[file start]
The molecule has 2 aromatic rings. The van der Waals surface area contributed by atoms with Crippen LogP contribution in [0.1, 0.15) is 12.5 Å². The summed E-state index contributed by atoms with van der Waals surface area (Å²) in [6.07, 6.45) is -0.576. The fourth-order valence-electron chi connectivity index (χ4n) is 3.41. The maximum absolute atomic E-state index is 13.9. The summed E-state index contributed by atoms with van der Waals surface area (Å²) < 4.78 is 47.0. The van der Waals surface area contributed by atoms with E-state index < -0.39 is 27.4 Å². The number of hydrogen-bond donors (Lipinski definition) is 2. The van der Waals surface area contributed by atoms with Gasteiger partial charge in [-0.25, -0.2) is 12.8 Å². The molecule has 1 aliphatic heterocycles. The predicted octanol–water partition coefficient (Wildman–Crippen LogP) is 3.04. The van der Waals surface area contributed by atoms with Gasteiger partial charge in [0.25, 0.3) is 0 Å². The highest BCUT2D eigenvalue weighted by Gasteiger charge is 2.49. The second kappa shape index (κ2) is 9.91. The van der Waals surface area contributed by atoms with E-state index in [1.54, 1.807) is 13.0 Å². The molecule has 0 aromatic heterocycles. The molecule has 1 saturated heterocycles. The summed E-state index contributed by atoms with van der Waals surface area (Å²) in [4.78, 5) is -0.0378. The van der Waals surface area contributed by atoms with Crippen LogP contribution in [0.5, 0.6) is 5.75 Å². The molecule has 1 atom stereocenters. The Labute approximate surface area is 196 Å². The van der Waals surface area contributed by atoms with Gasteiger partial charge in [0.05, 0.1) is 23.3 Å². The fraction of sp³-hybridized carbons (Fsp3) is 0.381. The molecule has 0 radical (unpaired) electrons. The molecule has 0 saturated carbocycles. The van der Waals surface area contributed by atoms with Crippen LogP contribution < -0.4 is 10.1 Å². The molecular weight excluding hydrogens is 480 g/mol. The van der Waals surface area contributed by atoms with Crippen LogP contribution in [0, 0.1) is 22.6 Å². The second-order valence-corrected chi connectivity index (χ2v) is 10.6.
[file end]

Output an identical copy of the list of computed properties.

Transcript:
The molecule has 2 aromatic rings. The van der Waals surface area contributed by atoms with Crippen LogP contribution in [0.1, 0.15) is 12.5 Å². The summed E-state index contributed by atoms with van der Waals surface area (Å²) in [6.07, 6.45) is -0.576. The fourth-order valence-electron chi connectivity index (χ4n) is 3.41. The maximum absolute atomic E-state index is 13.9. The summed E-state index contributed by atoms with van der Waals surface area (Å²) < 4.78 is 47.0. The van der Waals surface area contributed by atoms with E-state index < -0.39 is 27.4 Å². The number of hydrogen-bond donors (Lipinski definition) is 2. The van der Waals surface area contributed by atoms with Gasteiger partial charge in [-0.25, -0.2) is 12.8 Å². The molecule has 1 aliphatic heterocycles. The predicted octanol–water partition coefficient (Wildman–Crippen LogP) is 3.04. The van der Waals surface area contributed by atoms with Gasteiger partial charge in [0.25, 0.3) is 0 Å². The highest BCUT2D eigenvalue weighted by Gasteiger charge is 2.49. The second kappa shape index (κ2) is 9.91. The van der Waals surface area contributed by atoms with E-state index in [1.54, 1.807) is 13.0 Å². The molecule has 0 aromatic heterocycles. The molecule has 1 saturated heterocycles. The summed E-state index contributed by atoms with van der Waals surface area (Å²) in [4.78, 5) is -0.0378. The van der Waals surface area contributed by atoms with Crippen LogP contribution in [0.5, 0.6) is 5.75 Å². The molecule has 1 atom stereocenters. The Labute approximate surface area is 196 Å². The van der Waals surface area contributed by atoms with Gasteiger partial charge in [0.05, 0.1) is 23.3 Å². The fraction of sp³-hybridized carbons (Fsp3) is 0.381. The molecule has 0 radical (unpaired) electrons. The molecule has 0 saturated carbocycles. The van der Waals surface area contributed by atoms with Crippen LogP contribution < -0.4 is 10.1 Å². The molecular weight excluding hydrogens is 480 g/mol. The van der Waals surface area contributed by atoms with Crippen LogP contribution in [0, 0.1) is 22.6 Å². The second-order valence-corrected chi connectivity index (χ2v) is 10.6.